According to the experts, the movement of stocks is supposed to be random. But if you look at the stock market over the last 68 years there’s one little-known pattern in there, recurring every four years, that has consistently given the lie to the pundits. It doesn’t exactly jump out at you, but if you look carefully, there, indeed, it is, hiding in plain sight like Waldo. Every four years, there’s a period of about six months which has always had a positive return, one hundred percent of the time, and at times a pretty good one.
Nobody, as far as one can tell, has come up with an explanation. But it has happened every mid-term election for as far back as I’ve looked (which is to 1950).
Here’s a chart showing how the S&P 500 (a broad-based stock market index) has behaved in the days after the mid-term elections going back to 1950.
The starting point for each of the 17 midterm rallies shown in the chart is the day before the election, more or less (I might be off by a day or two in some cases). To make them comparable, the prices are shown as a percentage of the price on Day 1.
In every single case, if you wait for 124 trading days (which takes you into early May), there is a positive return. The table below shows the high point for each rally (the peak percentage return, and how many days out it was), the point of peak remorse if you had put your money in on Day 1, and the return after 124 trading days (that’s as far out as I looked, having eyeballed the charts to more or less fit the story). The average return for these 17 rallies is almost 15%.
The best year of the lot was 1990, when you could have cashed out for a 28% gain if you’d been lucky enough to take everything off the table on April 17th, 1991. Of course, it didn’t hurt that Saddam Hussein had invaded Kuwait in August 1990, thereby provoking a substantial selloff going into the midterms, nor that by February he had had his ass kicked and retreated in confusion back to Baghdad.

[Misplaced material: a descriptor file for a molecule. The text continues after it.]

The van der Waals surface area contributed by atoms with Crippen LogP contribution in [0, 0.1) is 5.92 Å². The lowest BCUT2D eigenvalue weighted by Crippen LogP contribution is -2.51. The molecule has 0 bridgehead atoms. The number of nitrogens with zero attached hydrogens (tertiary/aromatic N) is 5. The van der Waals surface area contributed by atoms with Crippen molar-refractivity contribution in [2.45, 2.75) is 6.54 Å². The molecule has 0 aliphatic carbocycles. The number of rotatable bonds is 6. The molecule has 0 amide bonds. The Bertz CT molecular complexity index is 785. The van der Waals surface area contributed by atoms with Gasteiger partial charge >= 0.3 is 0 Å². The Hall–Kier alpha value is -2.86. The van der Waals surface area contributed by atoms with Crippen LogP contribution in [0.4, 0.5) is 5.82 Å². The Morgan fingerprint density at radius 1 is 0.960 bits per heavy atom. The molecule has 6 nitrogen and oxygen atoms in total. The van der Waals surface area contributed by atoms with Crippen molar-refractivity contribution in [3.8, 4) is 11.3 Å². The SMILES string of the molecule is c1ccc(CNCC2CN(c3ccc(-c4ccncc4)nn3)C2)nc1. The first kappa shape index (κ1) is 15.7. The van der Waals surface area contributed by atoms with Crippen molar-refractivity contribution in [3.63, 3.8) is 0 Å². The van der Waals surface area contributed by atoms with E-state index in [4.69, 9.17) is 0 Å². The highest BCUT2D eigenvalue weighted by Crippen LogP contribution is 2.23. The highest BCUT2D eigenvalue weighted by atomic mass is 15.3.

1974 would have been the worst in terms of frayed nerves. Nixon resigned in August, and by September the market had dipped to levels not seen since the early 1960s. There was a bit of recovery going into the midterms, when the Democrats made big gains in the House, Senate and Gubernatorial races, but if you’d bought the day before the election you would have been down about 12% by December 6th and kicking yourself for an idiot.
Not to worry, though: the pattern held and if you’d hung in there you would have ended up with a very respectable 18% gain.
Having watched this for about six cycles and dogged myself for not having had the nerve to make a bet each time, I at last took the plunge in the midterms of 2010 and 2014. For these relatively small returns, you need to put a good chunk of money to work in order to make a decent amount in dollars. As one who is permanently convinced that the world is about to fall apart, I had to grit my teeth and take my courage in both hands. I took my money off the table with a 13.6% return in February 2011 and a measly 6.2% return in early April 2015.
They say you can also predict the stockmarket by following butter production in Bangladesh, or something like that. In other words, the fact that this has worked in every single midterm since 1950 does not mean it will work again in the next few months after the upcoming midterms. I, for one, am much too scared by the high valuation of the market and the imminent apocalypse to take the plunge this time, unless there is a substantial drop in the market between now and November 5th. Caveat emptor.
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Oliver Corlett, oeconoclast